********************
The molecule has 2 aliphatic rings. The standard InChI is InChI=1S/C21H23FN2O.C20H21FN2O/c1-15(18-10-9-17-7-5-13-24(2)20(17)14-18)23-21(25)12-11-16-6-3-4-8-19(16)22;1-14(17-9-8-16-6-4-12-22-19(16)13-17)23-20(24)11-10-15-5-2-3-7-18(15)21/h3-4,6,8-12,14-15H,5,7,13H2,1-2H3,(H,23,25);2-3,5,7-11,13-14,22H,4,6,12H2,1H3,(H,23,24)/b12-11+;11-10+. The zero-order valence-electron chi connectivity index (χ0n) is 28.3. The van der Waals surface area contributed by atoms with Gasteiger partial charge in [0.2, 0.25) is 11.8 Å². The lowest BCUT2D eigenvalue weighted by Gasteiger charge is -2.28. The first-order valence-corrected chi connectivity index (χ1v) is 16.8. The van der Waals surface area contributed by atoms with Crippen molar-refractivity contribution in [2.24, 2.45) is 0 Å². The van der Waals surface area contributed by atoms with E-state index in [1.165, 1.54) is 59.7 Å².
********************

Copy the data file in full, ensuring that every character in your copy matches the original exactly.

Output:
The molecule has 2 aliphatic rings. The standard InChI is InChI=1S/C21H23FN2O.C20H21FN2O/c1-15(18-10-9-17-7-5-13-24(2)20(17)14-18)23-21(25)12-11-16-6-3-4-8-19(16)22;1-14(17-9-8-16-6-4-12-22-19(16)13-17)23-20(24)11-10-15-5-2-3-7-18(15)21/h3-4,6,8-12,14-15H,5,7,13H2,1-2H3,(H,23,25);2-3,5,7-11,13-14,22H,4,6,12H2,1H3,(H,23,24)/b12-11+;11-10+. The zero-order valence-electron chi connectivity index (χ0n) is 28.3. The van der Waals surface area contributed by atoms with Gasteiger partial charge in [0.2, 0.25) is 11.8 Å². The lowest BCUT2D eigenvalue weighted by Gasteiger charge is -2.28. The first-order valence-corrected chi connectivity index (χ1v) is 16.8. The van der Waals surface area contributed by atoms with Crippen molar-refractivity contribution in [2.24, 2.45) is 0 Å². The van der Waals surface area contributed by atoms with E-state index in [1.165, 1.54) is 59.7 Å².